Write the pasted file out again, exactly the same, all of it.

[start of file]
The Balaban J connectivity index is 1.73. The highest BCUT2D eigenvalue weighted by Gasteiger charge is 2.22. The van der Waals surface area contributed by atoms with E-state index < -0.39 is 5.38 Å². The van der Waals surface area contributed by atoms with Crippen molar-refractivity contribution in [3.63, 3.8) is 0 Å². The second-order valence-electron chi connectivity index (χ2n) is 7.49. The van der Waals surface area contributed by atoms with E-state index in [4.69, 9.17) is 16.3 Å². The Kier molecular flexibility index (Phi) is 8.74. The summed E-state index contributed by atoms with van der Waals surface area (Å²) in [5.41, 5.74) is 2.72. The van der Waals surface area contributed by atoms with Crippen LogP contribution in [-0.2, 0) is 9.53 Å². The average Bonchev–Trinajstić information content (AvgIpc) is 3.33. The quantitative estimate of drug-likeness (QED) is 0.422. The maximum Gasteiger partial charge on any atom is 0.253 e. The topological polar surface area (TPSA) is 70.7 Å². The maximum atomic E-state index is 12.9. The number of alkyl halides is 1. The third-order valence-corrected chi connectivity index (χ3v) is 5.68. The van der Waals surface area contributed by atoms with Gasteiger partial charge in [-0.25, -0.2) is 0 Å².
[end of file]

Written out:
The Balaban J connectivity index is 1.73. The highest BCUT2D eigenvalue weighted by Gasteiger charge is 2.22. The van der Waals surface area contributed by atoms with E-state index < -0.39 is 5.38 Å². The van der Waals surface area contributed by atoms with Crippen molar-refractivity contribution in [3.63, 3.8) is 0 Å². The second-order valence-electron chi connectivity index (χ2n) is 7.49. The van der Waals surface area contributed by atoms with E-state index in [4.69, 9.17) is 16.3 Å². The Kier molecular flexibility index (Phi) is 8.74. The summed E-state index contributed by atoms with van der Waals surface area (Å²) in [5.41, 5.74) is 2.72. The van der Waals surface area contributed by atoms with Crippen LogP contribution in [-0.2, 0) is 9.53 Å². The average Bonchev–Trinajstić information content (AvgIpc) is 3.33. The quantitative estimate of drug-likeness (QED) is 0.422. The maximum Gasteiger partial charge on any atom is 0.253 e. The topological polar surface area (TPSA) is 70.7 Å². The maximum atomic E-state index is 12.9. The number of alkyl halides is 1. The third-order valence-corrected chi connectivity index (χ3v) is 5.68. The van der Waals surface area contributed by atoms with Gasteiger partial charge in [-0.25, -0.2) is 0 Å².